business competitors

Every business owner knows who their competitors are. Even if you’re not watching them yourself, others won’t hesitate to point out to you what competitors are doing, asking if you have considered doing the same, or pointing to their perceived success and asking if it worries you.

As a business owner, it’s easy to over focus on your competitors, to build them up into the personification of all your business troubles.

It’s easy to forget that they are not the enemy.

Competitors are your proof of market. If there’s enough interest for your competitors business to grow, then there’s enough for yours to grow too. No product is alone in its market. Coca Cola has Pepsi, Apple has Microsoft, Nike has Adidas and Google has Bing.

Brands are living in hyper competitive times.

This is the age of the comparison shopper. But comparison doesn’t have to be a bad thing.

Every time a brand elevates your customer experience, solves a problem for you, or introduces a new feature, they heighten your awareness of the relevance of their product. This heightened awareness often leads you to look at their competitors.

This is good news for brands with something interesting and unique to offer. A strong offering has have nothing to fear from competition. No brand can be all things to all people, and it’s natural that some may decide they prefer another brand to yours, but when it’s just a case of preference, your competitors will be losing customers to you in exactly the same way as you will lose some to them. Heightening customer awareness only grows the market size.

The more your competitors can open the market up, the more people you have to sell to.

So if the people selling in competition with you are not  your enemy, who (or what) is?

Bad Products Are The Enemy

You can have the best market position, the most customers, the best e-commerce site design and fantastic distribution – but if your product is no good, it will amount to nothing. Even Google couldn’t make Google Glass work, and the more recent scrapping of Amazon’s Dash Buttons proves again that no business is big enough to make a bad product fly.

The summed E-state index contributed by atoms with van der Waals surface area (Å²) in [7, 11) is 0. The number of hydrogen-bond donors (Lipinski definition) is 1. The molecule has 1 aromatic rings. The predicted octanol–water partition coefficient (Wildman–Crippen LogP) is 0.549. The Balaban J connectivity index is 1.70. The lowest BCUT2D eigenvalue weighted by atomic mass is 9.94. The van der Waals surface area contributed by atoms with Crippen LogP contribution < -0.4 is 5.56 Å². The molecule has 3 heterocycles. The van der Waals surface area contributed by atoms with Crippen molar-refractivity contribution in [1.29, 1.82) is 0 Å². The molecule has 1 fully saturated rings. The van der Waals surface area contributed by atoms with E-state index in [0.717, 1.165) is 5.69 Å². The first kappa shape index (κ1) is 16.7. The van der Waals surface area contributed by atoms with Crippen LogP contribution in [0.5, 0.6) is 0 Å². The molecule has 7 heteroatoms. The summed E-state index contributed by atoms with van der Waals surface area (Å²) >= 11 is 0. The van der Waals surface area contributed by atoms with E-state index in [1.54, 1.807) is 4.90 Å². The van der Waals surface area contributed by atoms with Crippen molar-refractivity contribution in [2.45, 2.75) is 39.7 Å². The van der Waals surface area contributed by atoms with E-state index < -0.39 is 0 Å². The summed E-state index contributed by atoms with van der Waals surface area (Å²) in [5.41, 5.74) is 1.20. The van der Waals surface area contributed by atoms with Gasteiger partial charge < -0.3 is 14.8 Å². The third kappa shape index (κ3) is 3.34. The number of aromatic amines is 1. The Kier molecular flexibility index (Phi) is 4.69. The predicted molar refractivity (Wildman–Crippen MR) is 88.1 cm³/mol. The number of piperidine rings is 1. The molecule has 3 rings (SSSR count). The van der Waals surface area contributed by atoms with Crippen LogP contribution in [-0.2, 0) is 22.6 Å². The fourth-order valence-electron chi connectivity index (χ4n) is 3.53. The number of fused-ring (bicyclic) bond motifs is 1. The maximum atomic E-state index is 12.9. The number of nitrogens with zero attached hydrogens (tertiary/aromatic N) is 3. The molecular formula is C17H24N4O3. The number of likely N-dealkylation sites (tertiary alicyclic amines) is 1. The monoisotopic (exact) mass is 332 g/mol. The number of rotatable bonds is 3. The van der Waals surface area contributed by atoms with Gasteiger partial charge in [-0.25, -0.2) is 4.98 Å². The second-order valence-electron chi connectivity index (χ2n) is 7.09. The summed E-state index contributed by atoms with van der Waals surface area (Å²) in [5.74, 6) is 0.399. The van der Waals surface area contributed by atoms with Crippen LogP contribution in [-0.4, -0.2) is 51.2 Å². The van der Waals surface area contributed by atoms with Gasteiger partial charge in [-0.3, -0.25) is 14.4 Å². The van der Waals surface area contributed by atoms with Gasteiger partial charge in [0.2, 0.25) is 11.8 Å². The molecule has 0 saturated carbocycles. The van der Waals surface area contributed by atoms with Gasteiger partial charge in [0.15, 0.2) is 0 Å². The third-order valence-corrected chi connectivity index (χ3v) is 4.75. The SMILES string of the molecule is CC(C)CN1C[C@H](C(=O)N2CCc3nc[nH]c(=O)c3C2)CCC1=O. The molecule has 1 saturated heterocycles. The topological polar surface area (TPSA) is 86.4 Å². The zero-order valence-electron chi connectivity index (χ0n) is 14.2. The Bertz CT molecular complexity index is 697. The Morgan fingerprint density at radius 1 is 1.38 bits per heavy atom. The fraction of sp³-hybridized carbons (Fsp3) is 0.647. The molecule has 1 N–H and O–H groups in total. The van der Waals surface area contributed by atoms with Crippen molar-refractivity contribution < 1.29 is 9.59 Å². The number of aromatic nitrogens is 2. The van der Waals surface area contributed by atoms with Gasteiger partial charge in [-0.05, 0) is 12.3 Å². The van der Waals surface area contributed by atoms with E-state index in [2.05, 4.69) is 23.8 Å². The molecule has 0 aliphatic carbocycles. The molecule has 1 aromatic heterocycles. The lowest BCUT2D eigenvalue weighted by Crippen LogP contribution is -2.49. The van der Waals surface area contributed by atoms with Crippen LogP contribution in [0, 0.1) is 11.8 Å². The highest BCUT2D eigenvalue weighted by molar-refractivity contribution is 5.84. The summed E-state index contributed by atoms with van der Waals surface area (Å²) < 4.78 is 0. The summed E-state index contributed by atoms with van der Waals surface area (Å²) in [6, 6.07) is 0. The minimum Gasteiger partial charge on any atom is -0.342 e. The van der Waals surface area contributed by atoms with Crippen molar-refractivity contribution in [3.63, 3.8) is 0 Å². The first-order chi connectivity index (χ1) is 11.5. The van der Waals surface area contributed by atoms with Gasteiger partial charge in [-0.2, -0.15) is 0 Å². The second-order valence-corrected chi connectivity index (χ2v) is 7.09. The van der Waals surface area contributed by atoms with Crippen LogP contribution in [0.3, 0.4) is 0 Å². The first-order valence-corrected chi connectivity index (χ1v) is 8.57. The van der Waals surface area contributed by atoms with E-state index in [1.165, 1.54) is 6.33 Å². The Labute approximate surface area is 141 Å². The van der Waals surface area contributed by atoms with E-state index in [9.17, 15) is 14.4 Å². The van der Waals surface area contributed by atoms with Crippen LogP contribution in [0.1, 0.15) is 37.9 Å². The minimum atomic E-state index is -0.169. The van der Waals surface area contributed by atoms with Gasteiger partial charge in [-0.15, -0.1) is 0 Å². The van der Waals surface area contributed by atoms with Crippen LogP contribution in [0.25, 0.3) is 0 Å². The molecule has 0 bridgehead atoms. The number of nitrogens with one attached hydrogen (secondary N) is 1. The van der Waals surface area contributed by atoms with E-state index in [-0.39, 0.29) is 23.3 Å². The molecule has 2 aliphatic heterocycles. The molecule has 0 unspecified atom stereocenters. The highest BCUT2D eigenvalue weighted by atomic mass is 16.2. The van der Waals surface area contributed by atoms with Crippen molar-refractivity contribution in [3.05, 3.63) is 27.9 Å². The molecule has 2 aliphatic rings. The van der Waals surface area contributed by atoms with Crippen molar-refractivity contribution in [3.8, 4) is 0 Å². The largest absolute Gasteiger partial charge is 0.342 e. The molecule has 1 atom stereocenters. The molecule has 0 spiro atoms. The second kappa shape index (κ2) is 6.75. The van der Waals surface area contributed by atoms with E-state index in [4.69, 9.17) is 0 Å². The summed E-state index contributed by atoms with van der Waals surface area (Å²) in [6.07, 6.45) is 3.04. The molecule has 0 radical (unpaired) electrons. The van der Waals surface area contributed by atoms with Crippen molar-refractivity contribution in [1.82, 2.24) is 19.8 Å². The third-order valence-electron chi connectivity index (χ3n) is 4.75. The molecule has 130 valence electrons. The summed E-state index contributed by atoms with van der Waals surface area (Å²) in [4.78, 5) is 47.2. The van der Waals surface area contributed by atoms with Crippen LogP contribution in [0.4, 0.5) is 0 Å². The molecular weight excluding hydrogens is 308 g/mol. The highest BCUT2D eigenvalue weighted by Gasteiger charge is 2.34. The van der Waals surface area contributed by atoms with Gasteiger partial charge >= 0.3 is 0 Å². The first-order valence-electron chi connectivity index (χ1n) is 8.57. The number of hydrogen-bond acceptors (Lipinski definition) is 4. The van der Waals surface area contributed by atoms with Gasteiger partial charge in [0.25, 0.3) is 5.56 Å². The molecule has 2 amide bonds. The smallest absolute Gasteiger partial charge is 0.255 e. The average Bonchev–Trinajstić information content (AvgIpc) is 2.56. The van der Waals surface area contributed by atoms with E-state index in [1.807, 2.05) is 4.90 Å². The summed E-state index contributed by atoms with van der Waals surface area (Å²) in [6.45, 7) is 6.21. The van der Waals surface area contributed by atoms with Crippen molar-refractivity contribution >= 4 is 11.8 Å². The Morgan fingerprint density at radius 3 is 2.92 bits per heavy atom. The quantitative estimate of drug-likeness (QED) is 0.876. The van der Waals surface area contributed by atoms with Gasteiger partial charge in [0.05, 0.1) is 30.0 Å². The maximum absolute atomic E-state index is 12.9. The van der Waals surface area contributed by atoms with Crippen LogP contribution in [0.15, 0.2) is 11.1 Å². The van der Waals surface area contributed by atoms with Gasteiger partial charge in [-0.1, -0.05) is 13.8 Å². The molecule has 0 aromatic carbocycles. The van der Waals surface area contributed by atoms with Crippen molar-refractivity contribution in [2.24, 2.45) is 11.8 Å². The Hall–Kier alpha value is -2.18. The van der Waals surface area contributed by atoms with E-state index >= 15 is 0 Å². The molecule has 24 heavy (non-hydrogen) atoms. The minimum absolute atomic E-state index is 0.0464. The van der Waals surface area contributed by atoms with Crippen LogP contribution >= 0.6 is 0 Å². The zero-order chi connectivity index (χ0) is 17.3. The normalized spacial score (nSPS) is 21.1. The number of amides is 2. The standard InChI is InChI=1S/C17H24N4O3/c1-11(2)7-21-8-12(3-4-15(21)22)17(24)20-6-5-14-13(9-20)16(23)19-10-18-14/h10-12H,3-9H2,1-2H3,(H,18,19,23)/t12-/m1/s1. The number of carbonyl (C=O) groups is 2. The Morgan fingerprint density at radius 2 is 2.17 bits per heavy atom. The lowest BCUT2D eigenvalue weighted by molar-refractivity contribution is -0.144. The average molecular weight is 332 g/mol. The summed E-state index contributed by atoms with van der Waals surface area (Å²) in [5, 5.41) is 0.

Getting your product right is step one.

If your product is bad, sales will feel like herding kittens – lots of work and little reward. Make things easy and be sure to get your product right.

Bad Design Is the Enemy

As an e-commerce design agency, it’s no real surprise that the fundamental focus of our business is design. For us, design is both the method of our own customer acquisition, and the product we sell.

The reason we have focused on e-commerce design from day one is that in e-commerce, your brand will determine the worth of your product.

Just look at this necklace that is selling on Amazon for $24.99

 

Compare it with this one that sells for $13o.

These two necklaces are very similar, yet one sells for 4 times more than the other. That’s the power of branding.

Product design, Logo design, brand aesthetic, store design, the design of emails, Instagram posts and everything in between. Design is everything.

For you as an e-commerce merchant, you rely on design to entice and guide your customers and you shouldn’t under value that.

Bad Cash flow Is The Enemy

You now have great product, strong brand design, and a professional site to sell from. Growing sales should be plain sailing from here.

If you are at this point and sales aren’t picking up, something is wrong.

It could be something as simple as an error in your mobile navigation or your Facebook ads going to a dead page, but whatever it is, you need to figure it out fast. Trace your customer steps from all major traffic sources, from search to checkout. Can’t find the problem yourself? Get an expert to review your site. Frooition will review your site without charge, or you could pay a freelancer, but either way, this work must be done. You can’t afford to be blind to a problem that’s killing your cash flow.

At the most basic level, a business is a machine for making money. Without money, you aren’t really a business.

Small Margins Are The Enemy

You think your competitors are killing it – you feel like they’re everywhere. You guess they’re doing huge turnover every month.

But the truth is that you don’t know their business. You don’t know what their costs or margins are. There are so many variables in this equation.

What you do know is your own costs and margins. Focus on that. Jeff Bezos is famous for trying to squeeze margin out of his suppliers and partners so he can pass the savings onto his customers – creating customer satisfaction and growth.

You can do the same. And you don’t necessarily need to pass the discounts on to your customers. There’s great security and freedom that comes from operating with bigger margins.